Meanwhile comedians on stage have been creating astonishing, hilarious work. I didn’t get to see everything, as usual, it’s just impossible, but I thought I’d share some of my own personal highlights of the year.
The Melbourne International Comedy Festival was celebrating 30 years as a Thing and put on a fun party for comedy fans with shows such as Cal Wilson’s Sunday arvos at The Victorian Arts Centre speaking with different generations of comedians in The Decades That Were and comedy tours with Rod Quantock.
Also at the Festival this year was The Wedding of Zoe Coombes Marr and Rhys Nicholson. There have been a few great comedy weddings over the years, but this riotous spectacle which was making a clear statement in support of same-sex marriage could not be bettered. The bridesmaids were Denise Scott, Judith Lucy and Celia Pacquola, MC Hannah Gadsby made a fabulous funny and moving speech. The Priest was Geraldine Hickey, Celebrant Ben Noble. Entertainment was provided by Tina Del Twist, Peter & Bambi Heaven, Hot Brown Honey, The Daredevil Chicken Club, The Butterfly Glee Club, The Royal Melbourne Philharmonic and Melbourne Uni Choirs, Wil Anderson, Adrienne Truscott and The True Australian Patriots.
Other general comedy highlights were laughter filled Sunday afternoons at the live podcast recordings of Josh Earl’s Who Do You Think I Am? There was the return of The Bedroom Philosopher at Local Laughs singing about haberdashery and a reboot of The Doug Anthony Allstars. Tripod celebrated 20 years on stage with a gift of their songs in book form and performing them with guests on stage, ending the year with one of their best Christmas shows ever. The new exciting discoveries in 2016 included funny musical acts Jude Perl and Sarah Wall & Freya Long of The Astrudes, then the astute, warm, political comedy of Sami Shah, Alanta Colley and character comedian Haley Tantau as her alter ego Cindy Salmon.
Finally, as is traditional, I’m including an End of Year List; 5 Very Good Festival Shows of 2016. As you can imagine it’s hard to pick out only five great festival shows for the whole year, its been a really great year for live comedy.
5 Very Good Festival Shows of 2016 1. Zoe Coombes-Marr Trigger Warning. (MICF) The show captured the zeitgeist of the comedy world. I was laughing so hard I was worried I’d lose control of my bodily functions. I literally fell off my seat at one point. So many thoughts I’ve been thinking that she wrapped up and detonated. She destroyed me and remade me as a stronger woman. It won the Barry Award for best show at the 2016 MICF and deservedly so.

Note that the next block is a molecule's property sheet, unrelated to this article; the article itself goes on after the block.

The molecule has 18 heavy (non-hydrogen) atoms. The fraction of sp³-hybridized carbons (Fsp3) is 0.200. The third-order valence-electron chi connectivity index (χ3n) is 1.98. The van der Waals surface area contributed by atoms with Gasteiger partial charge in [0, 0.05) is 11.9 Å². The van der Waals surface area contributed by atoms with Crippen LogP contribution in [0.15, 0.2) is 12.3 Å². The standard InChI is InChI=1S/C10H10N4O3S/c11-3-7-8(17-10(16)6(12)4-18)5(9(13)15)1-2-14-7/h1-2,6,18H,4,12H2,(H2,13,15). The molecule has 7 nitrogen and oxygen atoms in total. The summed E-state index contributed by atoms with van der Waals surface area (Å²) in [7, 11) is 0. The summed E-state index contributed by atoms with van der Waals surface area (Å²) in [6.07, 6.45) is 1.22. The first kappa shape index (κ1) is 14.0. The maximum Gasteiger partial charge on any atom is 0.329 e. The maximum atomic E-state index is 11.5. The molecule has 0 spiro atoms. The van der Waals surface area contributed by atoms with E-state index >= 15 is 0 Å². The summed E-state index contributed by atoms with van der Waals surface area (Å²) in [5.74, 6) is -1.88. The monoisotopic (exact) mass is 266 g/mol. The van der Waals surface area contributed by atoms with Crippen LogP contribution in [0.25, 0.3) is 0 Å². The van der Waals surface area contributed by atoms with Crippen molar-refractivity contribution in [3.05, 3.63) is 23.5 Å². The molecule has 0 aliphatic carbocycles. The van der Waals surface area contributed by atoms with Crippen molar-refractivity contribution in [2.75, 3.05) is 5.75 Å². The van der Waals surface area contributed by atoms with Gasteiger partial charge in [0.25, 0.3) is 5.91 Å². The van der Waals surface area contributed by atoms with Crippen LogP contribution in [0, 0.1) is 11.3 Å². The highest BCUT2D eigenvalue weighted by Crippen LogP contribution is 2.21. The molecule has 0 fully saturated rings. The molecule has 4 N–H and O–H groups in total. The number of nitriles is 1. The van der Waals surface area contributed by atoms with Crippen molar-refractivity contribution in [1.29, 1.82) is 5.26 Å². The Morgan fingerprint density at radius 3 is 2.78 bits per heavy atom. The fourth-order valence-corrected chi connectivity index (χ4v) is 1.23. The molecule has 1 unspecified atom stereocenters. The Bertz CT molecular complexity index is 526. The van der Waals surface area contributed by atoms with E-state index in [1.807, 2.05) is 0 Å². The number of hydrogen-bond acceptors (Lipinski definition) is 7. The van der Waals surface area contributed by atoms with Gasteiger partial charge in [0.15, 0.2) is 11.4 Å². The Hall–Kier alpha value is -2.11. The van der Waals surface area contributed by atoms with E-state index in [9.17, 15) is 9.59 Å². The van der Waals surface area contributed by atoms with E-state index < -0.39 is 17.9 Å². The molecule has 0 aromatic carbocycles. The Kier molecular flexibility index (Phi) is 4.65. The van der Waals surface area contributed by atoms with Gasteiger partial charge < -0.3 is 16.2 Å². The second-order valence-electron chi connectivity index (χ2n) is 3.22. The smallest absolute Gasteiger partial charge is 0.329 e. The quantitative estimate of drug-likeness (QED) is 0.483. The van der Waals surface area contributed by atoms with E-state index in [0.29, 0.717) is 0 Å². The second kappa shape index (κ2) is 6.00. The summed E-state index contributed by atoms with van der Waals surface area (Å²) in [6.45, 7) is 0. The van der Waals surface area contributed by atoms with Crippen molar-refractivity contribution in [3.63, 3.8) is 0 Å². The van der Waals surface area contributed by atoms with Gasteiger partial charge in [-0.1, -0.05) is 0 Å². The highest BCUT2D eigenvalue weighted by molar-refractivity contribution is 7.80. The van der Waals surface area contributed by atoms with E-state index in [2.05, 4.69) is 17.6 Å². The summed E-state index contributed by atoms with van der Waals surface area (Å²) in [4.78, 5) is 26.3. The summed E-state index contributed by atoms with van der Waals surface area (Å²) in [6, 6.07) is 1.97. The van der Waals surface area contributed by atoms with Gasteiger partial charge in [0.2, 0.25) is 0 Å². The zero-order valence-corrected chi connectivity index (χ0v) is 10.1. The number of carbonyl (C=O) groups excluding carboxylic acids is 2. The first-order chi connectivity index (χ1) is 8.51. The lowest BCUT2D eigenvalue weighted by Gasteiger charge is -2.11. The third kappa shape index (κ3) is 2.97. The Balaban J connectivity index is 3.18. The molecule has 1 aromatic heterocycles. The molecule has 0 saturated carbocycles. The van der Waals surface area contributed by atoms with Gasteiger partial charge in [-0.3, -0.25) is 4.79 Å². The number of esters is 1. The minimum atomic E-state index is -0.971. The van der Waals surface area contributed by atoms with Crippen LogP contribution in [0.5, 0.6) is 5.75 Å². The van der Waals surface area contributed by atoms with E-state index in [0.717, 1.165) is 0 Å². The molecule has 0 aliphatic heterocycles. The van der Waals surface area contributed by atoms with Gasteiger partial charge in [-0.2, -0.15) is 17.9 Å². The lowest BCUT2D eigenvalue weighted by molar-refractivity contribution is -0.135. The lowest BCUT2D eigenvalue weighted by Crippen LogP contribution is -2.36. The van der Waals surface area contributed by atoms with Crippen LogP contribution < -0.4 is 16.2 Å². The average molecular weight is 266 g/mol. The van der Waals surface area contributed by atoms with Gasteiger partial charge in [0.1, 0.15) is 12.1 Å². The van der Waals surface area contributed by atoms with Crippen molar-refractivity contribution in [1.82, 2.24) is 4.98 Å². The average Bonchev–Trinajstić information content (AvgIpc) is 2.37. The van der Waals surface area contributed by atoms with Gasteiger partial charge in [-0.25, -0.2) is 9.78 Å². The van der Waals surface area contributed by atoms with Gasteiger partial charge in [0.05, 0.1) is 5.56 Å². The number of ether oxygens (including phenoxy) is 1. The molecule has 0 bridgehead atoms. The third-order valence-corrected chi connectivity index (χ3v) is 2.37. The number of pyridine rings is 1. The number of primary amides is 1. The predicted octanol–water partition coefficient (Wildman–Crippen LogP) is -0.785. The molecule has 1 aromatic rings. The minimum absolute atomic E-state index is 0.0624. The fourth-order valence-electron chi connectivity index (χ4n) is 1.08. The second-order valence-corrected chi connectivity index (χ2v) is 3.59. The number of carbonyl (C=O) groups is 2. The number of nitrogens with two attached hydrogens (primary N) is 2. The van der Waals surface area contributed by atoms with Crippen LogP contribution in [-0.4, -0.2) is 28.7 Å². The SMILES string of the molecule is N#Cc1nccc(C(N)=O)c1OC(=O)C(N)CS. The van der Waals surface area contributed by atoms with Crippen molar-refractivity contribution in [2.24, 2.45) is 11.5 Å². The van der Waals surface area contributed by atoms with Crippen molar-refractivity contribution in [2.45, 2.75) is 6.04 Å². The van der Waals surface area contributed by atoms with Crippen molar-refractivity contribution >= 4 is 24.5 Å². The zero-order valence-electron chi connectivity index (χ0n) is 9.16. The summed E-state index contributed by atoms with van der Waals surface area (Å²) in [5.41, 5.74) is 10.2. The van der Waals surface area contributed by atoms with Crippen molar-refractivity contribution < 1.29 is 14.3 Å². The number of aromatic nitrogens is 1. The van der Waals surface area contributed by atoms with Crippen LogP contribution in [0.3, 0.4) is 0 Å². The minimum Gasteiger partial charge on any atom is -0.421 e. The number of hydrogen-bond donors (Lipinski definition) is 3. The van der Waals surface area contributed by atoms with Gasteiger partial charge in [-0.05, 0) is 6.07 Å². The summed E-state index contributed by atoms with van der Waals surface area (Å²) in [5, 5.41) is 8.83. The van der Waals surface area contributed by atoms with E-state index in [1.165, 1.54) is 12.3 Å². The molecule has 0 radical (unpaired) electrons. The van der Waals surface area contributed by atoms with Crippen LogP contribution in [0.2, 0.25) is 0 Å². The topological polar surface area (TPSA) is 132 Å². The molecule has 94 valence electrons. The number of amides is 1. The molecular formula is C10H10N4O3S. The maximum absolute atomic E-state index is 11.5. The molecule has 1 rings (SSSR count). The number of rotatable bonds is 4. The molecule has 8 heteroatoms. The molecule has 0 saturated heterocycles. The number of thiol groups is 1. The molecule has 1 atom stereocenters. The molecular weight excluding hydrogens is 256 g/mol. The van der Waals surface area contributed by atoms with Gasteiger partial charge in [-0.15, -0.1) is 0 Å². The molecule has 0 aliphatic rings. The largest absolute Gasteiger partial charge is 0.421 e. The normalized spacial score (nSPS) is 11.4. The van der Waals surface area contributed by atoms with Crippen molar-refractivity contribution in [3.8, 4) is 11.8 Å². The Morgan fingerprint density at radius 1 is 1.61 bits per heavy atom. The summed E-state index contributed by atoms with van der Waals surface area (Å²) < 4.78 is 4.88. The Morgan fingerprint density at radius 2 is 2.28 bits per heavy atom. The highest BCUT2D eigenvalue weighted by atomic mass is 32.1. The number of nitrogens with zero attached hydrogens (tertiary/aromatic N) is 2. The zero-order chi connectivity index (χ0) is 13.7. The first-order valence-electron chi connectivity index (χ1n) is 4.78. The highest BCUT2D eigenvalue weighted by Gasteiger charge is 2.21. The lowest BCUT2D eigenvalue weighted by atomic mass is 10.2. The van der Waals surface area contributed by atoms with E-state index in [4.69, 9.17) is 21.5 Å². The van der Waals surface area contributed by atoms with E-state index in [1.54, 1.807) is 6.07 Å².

(Thanks to modern technology and smart TV people it’s been filmed and you can probably see it on ABCiView as part of Comedy Next Gen, not quite the same as live, but do it. WATCH IT. Then watch all the others)
2. Sammy J – Hero Complex. (Melbourne Fringe) Sammy has been wowing audiences for years, but this one had the audience whooping and cheering with pure joy. It’s about the love of unpopular nerdy pursuits, in this case a passion for The Phantom comics and a friendship borne from that. The show is full of secrets and reveals, so it hard to say more except that it is gobsmacking, weepingly hilarious and will have you grinning for hours, perhaps days afterwards. This won Best Comedy at the Melbourne Fringe Festival and will get a run at festivals in 2017 so DON’T miss it.
3.Zanzoop – Feeble Minds. (MICF) Who knew a late night show in a rundown night club about an alien chat show would become the talk of MICF? All three performers added their amazing talents, my highlights being Aaron Chen as Owen Wilson with Tom Walker as Jackie Chan and the heart-warming family reunion of snarky host Zanzoop (Sam Campbell) and his alien dad (Cam Campbell) at the end.
4. Micheal Williams: An Evening with Michael Williams (who is trapped under a boulder)– with Jack Druce. (MICF) Michael has moved from delighting us with his clip board of sophisticated cartoon humour to giving us an all singing, all dancing audio visual extravaganza and puppet show. A delightfully silly show had the audience gasping when the boulder suddenly came to life and was fun for the whole family. Michael has received a 2017 Moosehead Award, so am looking forward to his Moosehead show in 2017!
5.True Australian Patriots (MICF). Noticing in the MICF programme that three of Australia’s most promising comedians had teamed up to lampoon right wing protest groups had comedy fans very excited and we were not disappointed. Anne Edmonds,Damien Power and Greg Larsen are all at the top of their game and gave us a riotous late night of political satire and bizarre love triangle that hit the perfect tone and bashed us right in the comedy solar plexus.
Happy Hogmanay from the Squirrels and hoping 2017 brings you more laughs than sorrow. X